- “My cancer has come back.”
- “I don’t think I can save my marriage.”
- “My child is gay.”
- “I have lost my job.”
Life can be very hard. “…no matter how hard we try to bring order and peace into our lives, there are moments when everything seems to be falling apart and times when we not only feel we are drowning but are sure someone or something is holding us under” (Paul J. Wadell, Becoming Friends, 112-113). Already we are seeing increasing incidences of depression, suicide and domestic violence as the global economy continues to tank. A closer look at the stats however, suggests that it is not the blows of life that finally get us. It’s having to face them alone.
A recent study led by Temple University sociology professor Matt Wray found Las Vegas residents are much more likely to commit suicide than people living elsewhere in the country. Among the reasons speculated by Wray and his colleagues in the November online version of the journal Social Science and Medicine: gambler’s despair, of course. But short-term economic woe is probably not the only mechanism at work in Sin City.
“Las Vegas is also one of the fastest growing metropolitan areas in the U.S., a pattern of growth that may amplify social isolation, fragmentation and low social cohesion, all of which have long been identified as correlates of suicide,” Wray said. (Robert Roy Britt, LiveScience.com, Mon Feb 2, 2009)
A long time ago the wise old teacher in Ecclesiastes had already pointed out both the danger of isolation, and the wisdom of friends.
I observed yet another example of something meaningless under the sun. This is the case of a man who is all alone, without a child or a brother, yet who works hard to gain as much wealth as he can. But then he asks himself, “Who am I working for? Why am I giving up so much pleasure now?” It is all so meaningless and depressing. Two people are better off than one, for they can help each other succeed. If one person falls, the other can reach out and help. But someone who falls alone is in real trouble. Likewise, two people lying close together can keep each other warm. But how can one be warm alone? A person standing alone can be attacked and defeated, but two can stand back-to-back and conquer. Three are even better, for a triple-braided cord is not easily broken. (Ecclesiastes 4:7-12 NLT)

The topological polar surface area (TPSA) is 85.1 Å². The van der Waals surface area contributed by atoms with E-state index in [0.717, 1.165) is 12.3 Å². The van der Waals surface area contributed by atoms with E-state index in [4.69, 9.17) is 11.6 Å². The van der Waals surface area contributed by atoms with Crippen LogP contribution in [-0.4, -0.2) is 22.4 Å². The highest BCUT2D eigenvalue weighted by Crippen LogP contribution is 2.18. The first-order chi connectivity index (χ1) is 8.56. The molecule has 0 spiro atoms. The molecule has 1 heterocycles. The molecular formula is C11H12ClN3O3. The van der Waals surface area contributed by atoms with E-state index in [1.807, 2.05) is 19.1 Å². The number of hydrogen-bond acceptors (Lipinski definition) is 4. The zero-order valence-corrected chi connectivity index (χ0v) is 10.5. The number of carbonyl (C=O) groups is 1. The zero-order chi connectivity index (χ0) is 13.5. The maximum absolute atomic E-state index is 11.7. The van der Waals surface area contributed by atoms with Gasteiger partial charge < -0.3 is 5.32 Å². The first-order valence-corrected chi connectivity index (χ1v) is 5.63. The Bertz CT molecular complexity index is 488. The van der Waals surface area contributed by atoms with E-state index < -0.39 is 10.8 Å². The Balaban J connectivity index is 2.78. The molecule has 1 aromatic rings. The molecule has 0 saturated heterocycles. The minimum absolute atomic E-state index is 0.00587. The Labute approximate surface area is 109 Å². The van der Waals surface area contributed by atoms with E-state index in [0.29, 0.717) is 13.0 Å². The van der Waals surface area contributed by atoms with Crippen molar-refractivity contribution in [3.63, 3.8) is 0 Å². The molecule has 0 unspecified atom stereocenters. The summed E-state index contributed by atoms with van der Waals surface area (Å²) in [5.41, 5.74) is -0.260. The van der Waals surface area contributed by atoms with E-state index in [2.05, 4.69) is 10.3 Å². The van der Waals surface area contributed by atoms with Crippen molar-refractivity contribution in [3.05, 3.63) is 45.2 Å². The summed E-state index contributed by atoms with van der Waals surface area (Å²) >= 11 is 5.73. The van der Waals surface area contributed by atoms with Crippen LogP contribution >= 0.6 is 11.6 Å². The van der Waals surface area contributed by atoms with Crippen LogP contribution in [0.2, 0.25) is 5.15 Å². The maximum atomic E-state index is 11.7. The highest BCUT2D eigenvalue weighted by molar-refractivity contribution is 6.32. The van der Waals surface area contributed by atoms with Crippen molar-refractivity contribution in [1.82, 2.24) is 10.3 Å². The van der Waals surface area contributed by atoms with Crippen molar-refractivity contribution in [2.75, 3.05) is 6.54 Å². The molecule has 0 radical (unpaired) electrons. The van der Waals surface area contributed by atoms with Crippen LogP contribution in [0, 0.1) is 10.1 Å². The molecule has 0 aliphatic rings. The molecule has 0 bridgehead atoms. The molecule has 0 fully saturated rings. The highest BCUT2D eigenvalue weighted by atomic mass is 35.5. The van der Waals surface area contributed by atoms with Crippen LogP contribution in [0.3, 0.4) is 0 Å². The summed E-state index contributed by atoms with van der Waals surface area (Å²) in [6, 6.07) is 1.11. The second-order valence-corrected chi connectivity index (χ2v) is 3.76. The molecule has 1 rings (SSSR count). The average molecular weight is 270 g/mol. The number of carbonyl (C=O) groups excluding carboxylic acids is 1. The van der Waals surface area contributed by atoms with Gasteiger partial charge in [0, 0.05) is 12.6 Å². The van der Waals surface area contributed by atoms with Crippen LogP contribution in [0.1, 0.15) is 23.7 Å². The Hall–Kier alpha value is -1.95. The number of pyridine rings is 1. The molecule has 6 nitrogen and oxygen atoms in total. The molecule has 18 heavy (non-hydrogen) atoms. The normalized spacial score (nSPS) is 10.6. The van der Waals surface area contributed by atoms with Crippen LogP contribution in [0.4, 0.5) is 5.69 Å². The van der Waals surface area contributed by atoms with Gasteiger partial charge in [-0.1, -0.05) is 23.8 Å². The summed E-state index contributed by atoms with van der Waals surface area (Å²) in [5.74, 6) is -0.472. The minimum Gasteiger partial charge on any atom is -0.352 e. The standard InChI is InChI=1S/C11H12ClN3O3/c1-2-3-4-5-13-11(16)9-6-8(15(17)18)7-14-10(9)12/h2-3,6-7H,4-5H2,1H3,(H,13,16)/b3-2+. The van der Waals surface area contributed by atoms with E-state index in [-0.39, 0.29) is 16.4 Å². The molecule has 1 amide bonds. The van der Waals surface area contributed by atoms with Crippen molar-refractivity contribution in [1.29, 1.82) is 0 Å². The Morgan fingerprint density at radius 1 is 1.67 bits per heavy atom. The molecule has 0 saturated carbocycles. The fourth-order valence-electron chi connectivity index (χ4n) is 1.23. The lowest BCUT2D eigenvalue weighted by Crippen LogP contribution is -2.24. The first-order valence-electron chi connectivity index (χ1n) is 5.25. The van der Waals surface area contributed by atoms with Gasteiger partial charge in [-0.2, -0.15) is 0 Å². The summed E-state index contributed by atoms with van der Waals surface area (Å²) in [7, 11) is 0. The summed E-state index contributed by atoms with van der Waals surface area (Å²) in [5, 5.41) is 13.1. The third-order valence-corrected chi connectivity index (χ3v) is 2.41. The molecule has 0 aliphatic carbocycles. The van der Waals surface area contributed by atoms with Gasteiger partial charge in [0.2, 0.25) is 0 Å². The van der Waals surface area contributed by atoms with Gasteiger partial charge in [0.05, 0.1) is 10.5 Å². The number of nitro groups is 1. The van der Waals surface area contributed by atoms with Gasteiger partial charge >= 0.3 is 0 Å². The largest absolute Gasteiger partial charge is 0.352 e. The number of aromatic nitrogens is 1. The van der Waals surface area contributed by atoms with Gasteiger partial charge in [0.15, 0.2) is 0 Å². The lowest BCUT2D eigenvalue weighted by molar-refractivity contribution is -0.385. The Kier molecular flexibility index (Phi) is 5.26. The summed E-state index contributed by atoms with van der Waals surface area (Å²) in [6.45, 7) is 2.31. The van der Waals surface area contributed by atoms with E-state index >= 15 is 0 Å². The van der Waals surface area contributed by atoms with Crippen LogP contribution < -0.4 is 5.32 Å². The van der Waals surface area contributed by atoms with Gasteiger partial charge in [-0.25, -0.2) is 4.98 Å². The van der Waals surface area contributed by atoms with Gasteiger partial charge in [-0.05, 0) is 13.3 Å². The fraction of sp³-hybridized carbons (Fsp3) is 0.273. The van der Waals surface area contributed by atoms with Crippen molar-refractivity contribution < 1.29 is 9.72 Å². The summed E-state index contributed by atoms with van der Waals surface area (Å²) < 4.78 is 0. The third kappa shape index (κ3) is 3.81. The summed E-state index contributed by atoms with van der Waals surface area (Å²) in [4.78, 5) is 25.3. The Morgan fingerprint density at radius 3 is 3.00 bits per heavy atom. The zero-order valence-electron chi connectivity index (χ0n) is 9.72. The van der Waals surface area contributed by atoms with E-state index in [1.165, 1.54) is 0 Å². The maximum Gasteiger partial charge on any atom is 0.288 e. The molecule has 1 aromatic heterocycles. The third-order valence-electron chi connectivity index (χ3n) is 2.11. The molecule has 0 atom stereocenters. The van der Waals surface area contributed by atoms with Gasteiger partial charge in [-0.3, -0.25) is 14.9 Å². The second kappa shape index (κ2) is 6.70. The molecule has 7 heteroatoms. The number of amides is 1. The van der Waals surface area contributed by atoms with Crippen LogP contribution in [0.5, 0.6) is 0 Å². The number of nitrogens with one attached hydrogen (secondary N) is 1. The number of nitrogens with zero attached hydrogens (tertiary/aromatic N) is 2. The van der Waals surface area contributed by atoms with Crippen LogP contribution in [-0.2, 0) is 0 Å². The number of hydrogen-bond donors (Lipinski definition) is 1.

My fear is that the pace and the structure of modern society leave many of us bereft of even one true friend much less two.
Unfortunately the church community can be as lonely as the world. There is a prevalent triumphalism that teaches, or at least implies, that if you are walking right with God, you should have no problems, and that if you do have difficulties, you should be able to overcome them easily. Such an attitude leads to much superficiality in church-based relationships where people hardly know each other much less share their deepest struggles.
We note that Jesus, truly God and truly man, and our model of what it means to be truly human, did not shy away from sharing His deepest struggles and His need for community.
Then Jesus went with them to the olive grove called Gethsemane, and he said, “Sit here while I go over there to pray.” He took Peter and Zebedee’s two sons, James and John, and he became anguished and distressed. He told them, “My soul is crushed with grief to the point of death. Stay here and keep watch with me.” (Matthew 26:36-38 NLT)
We need our friends in good times, to share our joys, and we surely need our friends in tough times, to help give us the courage to carry on.
Paul J. Wadell cites Aelred on this aspect of friendship.
A second reason Aelred says we need good friendship is that life is often hard for us, more than any of us can handle alone … None of us can navigate the perils of life alone, and we shouldn’t try to do so. Sometimes we need to be rescued. Sometimes we need others to lean on, someone to take our hand and guide us along when our luck runs out, and this is what friends do for us. At moments of chaos and confusion, suffering and loss in our lives, they do not want us to be alone. They want to be with us and help us though our tribulations. (Becoming Friends, 112-113)
I say a loud “amen” to Aelred and Wadell. As I look back on my life, I note the times of deep brokenness and despair. For each of those moments I can name the names of the friends who were there for me. Without them I would have been lost a long time ago. I cannot thank them enough. I can try to pass it forward. I can try to walk with my friends in their times of “chaos and confusion, suffering and loss…”
Do you have life-giving friends in your life? The thing is, you can’t treat friends like a fire extinguisher, “breaking the glass” to get to them only in times of crisis, when we need them. We value our friends for whom they are and not for what we can get out of them. Therefore in good times or bad we need to make time for our friends. We need to meet up with them regularly to share our lives. In good times we may fool ourselves into thinking that we can go it alone. One of the redeeming features of tough times is that it reminds us that none of us can go it alone. We need God. And we need our friends.